And despite a US Government Accountability Office report concluding that “no single method can be used to develop estimates” that accurately quantify losses from counterfeit and pirated goods and that “it is difficult, if not impossible, to quantify economy-wide impacts,” such bloated yet undoubtedly shocking figures continue to be peddled in order to gather support for a pair of bills that seem destined for a slow, grueling death.

Hitting Congress Where It Hurts

Instead of making efforts to start the legislative process over or get behind the more transparent process that brought about the more tolerable Online Protection and Enforcement of Digital Trade (or OPEN) Act, SOPA/PIPA supporters are  destined to follow these bills to their respective graves. But the choice by lawmakers to continue down this treacherous path isn’t so much one of conviction as it is of financial necessity.

Christopher Dodd, U.S. Senator from Connecticut.

Reacting to the demoralizing abandonment of both bills by lawmakers on Capitol Hill in the past couple days, former Senator Chris Dodd—now Hollywood’s go-to lobbyist as the CEO of the Motion Picture Association of America (MPAA)—told Fox News on Friday that recipients of Hollywood campaign funding, including President Obama, should tread carefully.

“I would caution people don’t make the assumption that because the quote ‘Hollywood community’ has been historically supportive of Democrats, which they have, don’t make the false assumptions this year that because we did in years past, we will do it this year,” Dodd threatened. “The issues before us—this is the only issue that goes right to the heart of this industry.”

Leaving the blatant conflict of interests wrought by the revolving door between Washington and corporate America for another post, such thinly veiled threats by the former Senator highlight both the disproportionate influence that moneyed interests have in the legislative process and the financial devastation that awaits lawmakers who oppose the self-serving legislation that their respective lobbyists craft.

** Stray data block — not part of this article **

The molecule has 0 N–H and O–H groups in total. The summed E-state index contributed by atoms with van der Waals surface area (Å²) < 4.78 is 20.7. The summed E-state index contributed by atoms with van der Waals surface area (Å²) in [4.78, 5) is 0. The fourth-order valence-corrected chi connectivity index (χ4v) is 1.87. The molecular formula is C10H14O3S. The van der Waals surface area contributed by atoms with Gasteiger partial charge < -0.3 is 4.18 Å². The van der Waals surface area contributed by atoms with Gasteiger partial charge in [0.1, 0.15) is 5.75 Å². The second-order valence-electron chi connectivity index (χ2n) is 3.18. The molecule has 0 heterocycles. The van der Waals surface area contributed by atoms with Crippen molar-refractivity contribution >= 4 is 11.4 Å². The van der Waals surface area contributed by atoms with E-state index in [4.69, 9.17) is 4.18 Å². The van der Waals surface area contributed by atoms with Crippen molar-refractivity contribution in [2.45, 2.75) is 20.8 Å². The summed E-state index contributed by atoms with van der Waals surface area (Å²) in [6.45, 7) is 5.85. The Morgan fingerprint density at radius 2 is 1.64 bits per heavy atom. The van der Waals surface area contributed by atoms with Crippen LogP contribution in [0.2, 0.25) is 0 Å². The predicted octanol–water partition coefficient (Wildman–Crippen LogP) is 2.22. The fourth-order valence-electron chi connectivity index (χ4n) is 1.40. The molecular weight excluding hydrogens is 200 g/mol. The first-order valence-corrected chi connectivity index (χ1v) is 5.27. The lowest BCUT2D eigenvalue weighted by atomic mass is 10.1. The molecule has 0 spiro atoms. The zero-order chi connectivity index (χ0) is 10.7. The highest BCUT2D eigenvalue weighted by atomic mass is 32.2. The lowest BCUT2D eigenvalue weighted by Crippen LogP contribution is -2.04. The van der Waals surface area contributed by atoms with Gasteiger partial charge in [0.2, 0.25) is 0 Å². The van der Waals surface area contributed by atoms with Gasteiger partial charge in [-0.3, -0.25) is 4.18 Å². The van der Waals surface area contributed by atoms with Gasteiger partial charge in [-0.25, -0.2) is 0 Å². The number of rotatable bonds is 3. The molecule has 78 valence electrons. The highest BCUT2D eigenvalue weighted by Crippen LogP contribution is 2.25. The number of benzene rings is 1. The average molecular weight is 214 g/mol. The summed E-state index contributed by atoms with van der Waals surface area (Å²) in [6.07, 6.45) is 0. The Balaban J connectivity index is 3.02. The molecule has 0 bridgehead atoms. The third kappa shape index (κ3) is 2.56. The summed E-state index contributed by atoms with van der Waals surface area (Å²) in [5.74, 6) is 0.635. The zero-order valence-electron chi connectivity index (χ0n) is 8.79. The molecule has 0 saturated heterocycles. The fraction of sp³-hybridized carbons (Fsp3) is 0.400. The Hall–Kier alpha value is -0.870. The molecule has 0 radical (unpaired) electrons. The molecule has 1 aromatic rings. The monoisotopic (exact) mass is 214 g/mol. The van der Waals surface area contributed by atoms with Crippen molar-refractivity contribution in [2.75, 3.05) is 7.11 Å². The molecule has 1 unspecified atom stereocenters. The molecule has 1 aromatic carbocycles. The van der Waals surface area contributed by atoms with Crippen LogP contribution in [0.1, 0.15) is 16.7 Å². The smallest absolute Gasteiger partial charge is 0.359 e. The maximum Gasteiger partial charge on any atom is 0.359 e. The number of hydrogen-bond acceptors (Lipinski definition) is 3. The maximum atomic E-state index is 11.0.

In other words, the Supreme Court’s decision in Citizens United v. FEC didn’t simply equate corporations to people and money to speech. Instead, it opened the door for these already powerful businesses to become super-people, with an extraordinary form of speech that, despite coming from a small, elite segment of the American population, has the ability to match and even drown out the unmistakable, reverberating will of the people.

And with such a dismal reality being the case, I am forced to report that this battle is still far from over. But after witnessing the history that was made on Wednesday’s blackout day, I have full faith in the opponents of SOPA and PIPA—from big-name websites to individual citizens to brave lawmakers who bravely resist the allure of campaign funds—and I remain confident that a compromise which sufficiently protects American jobs and property while leaving the free and open Internet that drives continued creativity unimpeded is completely reachable

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  • ldtowers

    “The numbers seem truly dire: a $250 billion per year loss would be almost $800 for every man, woman, and child in America. ”

    That figure s so exaggerated as to be an outright lie. The completely false assumption underlying all of these claims is that the content is worth what the purveyors say it is worth. In any other realm of property loss or theft replacement value as determined by an independent party is the only thing that matters. You don’t rely on statements of the parties claiming the loss.
    That figure is closer to what the industry would expect if every person in the us were forced to purchase a universal media license even for content we never wanted.
    The industry is rife with the practices of paying actual content creators a pittance. That is what the original content is worth. Anything beyond that is pure unadulterated and unjustified speculation. It would be ridiculously easy for the industry to capture fair value for their media, but they are dinosaurs stuck with old paradigms.